Prius tank-by-tank and year-on-year

My fuel consumption is much better than last year.  My first few fuel ups from January to March 2012 were:

  1. 5.3l/100km (estimated)
  2. 5.4
  3. 4.9
  4. 4.9
  5. 5.3
  6. 4.8

By comparison, this year to March my numbers are:

  1. 4.1
  2. 4.0
  3. 4.2

Yes, 1 fillup per month in 2013.

In 2012 from the end of January to mid-March we travelled 3661.9 km using 185.79 litres at 5.07 l/100km.  In 2013 from mid-January to early March we travelled 3001.9 km using 123.25 litres at 4.10 l/100km.  That’s like improving from 46.4 to 57.4 mpg (US), 55.7 to 68.9 mpg (Imp) or 21.2 to 24.4 km/l.

Why the big difference?

There’s a number of things that have changed from when I first bought the car:

  1. Driving technique.  I am much more conscious of how to get the best from the car, specifically Pulse and Glide, Driving without Brakes (not literally) and maximising regenerative braking.  Super Highway Mode is still a bit elusive for me, but I achieved a very high level of right-foot mastery.*
  2. Engine heater and grill block.  Together these get the engine up to temperature and keep it there.  The Prius’ startup modes respond to coolant temperature; the hotter it is the more EV and power you have access to.
  3. Tyres.  I had 3 Ovation ecovision VI-682 and a slowly-leaking Bridgestone B205 at 34psi.  Now I have 2 Bridgestone ecopia PZ-X and 2 Ovations at 47 psi front and 45 psi rear.   I know that the Ovations were an end-of-lease quick-fix to having 3 bald tyres, but why doesn’t Toyota fit low rolling resistance tyres from the factory?
  4. I replaced a dead 12 volt battery in late March 2012.  This could have caused poor fuel economy by requiring more from the HV battery and therefore engine to recharge the 12 v.
  5. No cruise control on the highway.  CC doesn’t know when the accelerate except to keep the speed constant.  This includes a very handy feature of using regenerative braking on downhills.  But it is nowhere near as good as a well-placed right-foot.
  6. I ignore Distance to Empty = 0 km.  You have about 9 litres of fuel left when that warning
  7. Major Service in July.  If anything has been lurking, it will probably be found and fixed.  Improvement in fuel consumption should be obvious… unless everything was perfect beforehand.
  8. LED lights, shark fin antenna and subtle aero tweaks.  These are minor changes.  Indeed some in the eco-modder community wonder if the OEM antenna is even long enough to be affected by the air streaming over the car.  But since they make the car pretty and don’t take away efficiency, they can stay.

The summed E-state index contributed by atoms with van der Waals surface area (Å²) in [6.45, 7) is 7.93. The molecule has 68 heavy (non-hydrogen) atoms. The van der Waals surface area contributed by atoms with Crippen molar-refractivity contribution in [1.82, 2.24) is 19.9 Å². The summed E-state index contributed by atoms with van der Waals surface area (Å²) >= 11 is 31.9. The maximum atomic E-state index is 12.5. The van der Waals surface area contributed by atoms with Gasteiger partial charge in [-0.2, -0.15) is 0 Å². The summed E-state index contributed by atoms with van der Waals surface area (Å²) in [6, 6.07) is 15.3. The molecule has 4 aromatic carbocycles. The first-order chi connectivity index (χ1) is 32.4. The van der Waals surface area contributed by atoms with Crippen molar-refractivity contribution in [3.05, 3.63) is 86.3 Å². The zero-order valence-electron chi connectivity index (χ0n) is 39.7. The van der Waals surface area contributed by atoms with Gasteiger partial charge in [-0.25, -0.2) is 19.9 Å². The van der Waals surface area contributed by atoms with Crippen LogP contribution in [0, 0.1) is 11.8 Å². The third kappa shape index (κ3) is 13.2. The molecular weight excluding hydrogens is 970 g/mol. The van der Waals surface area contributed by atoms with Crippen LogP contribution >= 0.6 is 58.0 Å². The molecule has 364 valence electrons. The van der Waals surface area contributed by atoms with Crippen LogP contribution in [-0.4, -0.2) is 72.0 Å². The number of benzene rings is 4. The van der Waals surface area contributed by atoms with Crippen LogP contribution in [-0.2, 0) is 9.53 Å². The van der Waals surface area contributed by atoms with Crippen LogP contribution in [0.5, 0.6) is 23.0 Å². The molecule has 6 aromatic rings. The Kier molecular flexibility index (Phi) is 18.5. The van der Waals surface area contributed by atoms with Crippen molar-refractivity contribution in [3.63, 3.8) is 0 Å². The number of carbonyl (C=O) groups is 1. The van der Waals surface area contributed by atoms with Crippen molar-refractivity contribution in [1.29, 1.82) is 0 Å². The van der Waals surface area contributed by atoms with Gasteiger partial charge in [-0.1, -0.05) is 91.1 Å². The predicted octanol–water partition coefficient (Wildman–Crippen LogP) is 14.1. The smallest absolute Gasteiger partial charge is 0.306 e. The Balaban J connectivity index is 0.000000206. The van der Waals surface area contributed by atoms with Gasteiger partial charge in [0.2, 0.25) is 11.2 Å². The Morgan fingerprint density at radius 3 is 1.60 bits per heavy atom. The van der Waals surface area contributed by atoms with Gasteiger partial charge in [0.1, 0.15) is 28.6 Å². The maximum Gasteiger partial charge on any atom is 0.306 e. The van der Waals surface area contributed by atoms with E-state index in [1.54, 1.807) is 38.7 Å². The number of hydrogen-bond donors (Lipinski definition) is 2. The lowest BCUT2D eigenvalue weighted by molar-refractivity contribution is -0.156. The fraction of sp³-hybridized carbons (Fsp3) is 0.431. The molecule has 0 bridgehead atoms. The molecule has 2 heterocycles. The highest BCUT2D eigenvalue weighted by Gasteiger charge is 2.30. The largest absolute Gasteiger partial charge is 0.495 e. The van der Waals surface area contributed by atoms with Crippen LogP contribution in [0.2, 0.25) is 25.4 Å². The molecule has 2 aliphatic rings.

9. I use 91 RON instead of the “recommended” 95 RON.  The user manual says that fuel of 90 RON or higher should be used.  However, the fuel flap “recommends” 95 RON.  Research from PriusChatters shows that 87 AKI (91 RON) produces better fuel economy than 91 AKI (95 RON) in the Gen III at least.  Particularly if you very rarely rev the engine beyond the Eco zone, the extra energy in 95 RON is not put to any use.
  10. It is dryer and probably warmer this year.  Temperature has a big effect on fuel consumption and the hot weather has helped.

The real test will be to see how much of this I can maintain during a Canberra winter.  I suspect that I won’t be much better if at all because I had already adopted a lot of fuel-saving measure before last winter.

* I drove my Citroën C5 for the first time in a year yesterday.  The steering is very heavy (but good heavy), the throttle is so quick to respond compared to ECO mode on the Prius and the brakes are very strong; a Citroën trait.  And I can’t believe how low I could have my seat and how high I could have the wheel.  I only used the wipers instead of the indicators once, but I kept trying to engage the parking brake with my foot!

 

Prius fail – dead 12 volt battery

Once again I find myself with a flat 12 volt battery standing athwart billions of Yen of research and development… a flat battery has rendered my car inert.

Could have been a light left on, a door left ajar or just a crappy battery.  Sad face.

UPDATE 10:00: Nice man from Allianz Roadside Assist got me started.  The battery analyser said that the battery was charging just fine when the car was on but not running, this was probably the HV battery topping up the 12 volt battery.  The analyser then wanted me to rev the engine and then idle; tricky on both counts.  While in Park I had to press the brake and the accelerator together to force the engine to turn.

Is there a battery analyser for hybrid cars?

I think that I’ll invest in a jump starter, as a simple battery charger won’t start the car in that state.